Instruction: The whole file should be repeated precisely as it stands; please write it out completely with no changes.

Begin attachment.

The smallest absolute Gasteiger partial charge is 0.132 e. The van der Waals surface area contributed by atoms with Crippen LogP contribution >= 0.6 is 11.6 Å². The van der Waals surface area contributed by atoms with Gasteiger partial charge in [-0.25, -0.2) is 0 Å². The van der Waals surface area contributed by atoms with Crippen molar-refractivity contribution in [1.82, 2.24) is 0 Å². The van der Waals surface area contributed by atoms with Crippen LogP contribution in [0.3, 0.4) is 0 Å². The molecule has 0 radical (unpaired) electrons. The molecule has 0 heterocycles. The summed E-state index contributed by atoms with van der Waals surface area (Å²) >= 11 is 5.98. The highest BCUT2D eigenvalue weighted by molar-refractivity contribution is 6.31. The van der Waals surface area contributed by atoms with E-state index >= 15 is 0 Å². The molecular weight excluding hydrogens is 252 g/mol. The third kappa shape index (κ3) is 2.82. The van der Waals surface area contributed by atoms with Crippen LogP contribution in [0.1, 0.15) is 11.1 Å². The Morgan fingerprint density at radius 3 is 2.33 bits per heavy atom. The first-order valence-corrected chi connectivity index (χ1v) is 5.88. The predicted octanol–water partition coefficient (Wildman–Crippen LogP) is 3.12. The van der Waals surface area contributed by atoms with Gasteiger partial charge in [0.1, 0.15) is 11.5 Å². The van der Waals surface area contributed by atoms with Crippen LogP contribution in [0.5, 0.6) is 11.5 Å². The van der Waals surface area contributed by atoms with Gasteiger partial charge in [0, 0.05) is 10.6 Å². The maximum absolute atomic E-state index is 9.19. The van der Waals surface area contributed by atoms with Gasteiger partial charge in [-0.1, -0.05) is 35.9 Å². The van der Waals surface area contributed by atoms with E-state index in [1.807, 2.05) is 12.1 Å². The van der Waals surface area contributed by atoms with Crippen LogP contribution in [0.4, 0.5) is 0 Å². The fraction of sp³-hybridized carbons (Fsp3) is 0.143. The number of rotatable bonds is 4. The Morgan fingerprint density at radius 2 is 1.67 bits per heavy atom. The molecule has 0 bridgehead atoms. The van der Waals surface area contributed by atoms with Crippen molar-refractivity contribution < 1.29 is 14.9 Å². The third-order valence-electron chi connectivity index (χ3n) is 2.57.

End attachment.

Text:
The smallest absolute Gasteiger partial charge is 0.132 e. The van der Waals surface area contributed by atoms with Crippen LogP contribution >= 0.6 is 11.6 Å². The van der Waals surface area contributed by atoms with Gasteiger partial charge in [-0.25, -0.2) is 0 Å². The van der Waals surface area contributed by atoms with Crippen molar-refractivity contribution in [1.82, 2.24) is 0 Å². The van der Waals surface area contributed by atoms with Crippen LogP contribution in [0.3, 0.4) is 0 Å². The molecule has 0 radical (unpaired) electrons. The molecule has 0 heterocycles. The summed E-state index contributed by atoms with van der Waals surface area (Å²) >= 11 is 5.98. The highest BCUT2D eigenvalue weighted by molar-refractivity contribution is 6.31. The van der Waals surface area contributed by atoms with E-state index >= 15 is 0 Å². The molecular weight excluding hydrogens is 252 g/mol. The third kappa shape index (κ3) is 2.82. The van der Waals surface area contributed by atoms with Crippen LogP contribution in [0.1, 0.15) is 11.1 Å². The Morgan fingerprint density at radius 3 is 2.33 bits per heavy atom. The first-order valence-corrected chi connectivity index (χ1v) is 5.88. The predicted octanol–water partition coefficient (Wildman–Crippen LogP) is 3.12. The van der Waals surface area contributed by atoms with Gasteiger partial charge in [0.1, 0.15) is 11.5 Å². The van der Waals surface area contributed by atoms with Crippen LogP contribution in [0.5, 0.6) is 11.5 Å². The van der Waals surface area contributed by atoms with Gasteiger partial charge in [0, 0.05) is 10.6 Å². The maximum absolute atomic E-state index is 9.19. The van der Waals surface area contributed by atoms with Gasteiger partial charge in [-0.1, -0.05) is 35.9 Å². The van der Waals surface area contributed by atoms with E-state index in [1.807, 2.05) is 12.1 Å². The van der Waals surface area contributed by atoms with Crippen LogP contribution in [0.4, 0.5) is 0 Å². The fraction of sp³-hybridized carbons (Fsp3) is 0.143. The number of rotatable bonds is 4. The Morgan fingerprint density at radius 2 is 1.67 bits per heavy atom. The molecule has 0 bridgehead atoms. The van der Waals surface area contributed by atoms with Crippen molar-refractivity contribution < 1.29 is 14.9 Å². The third-order valence-electron chi connectivity index (χ3n) is 2.57.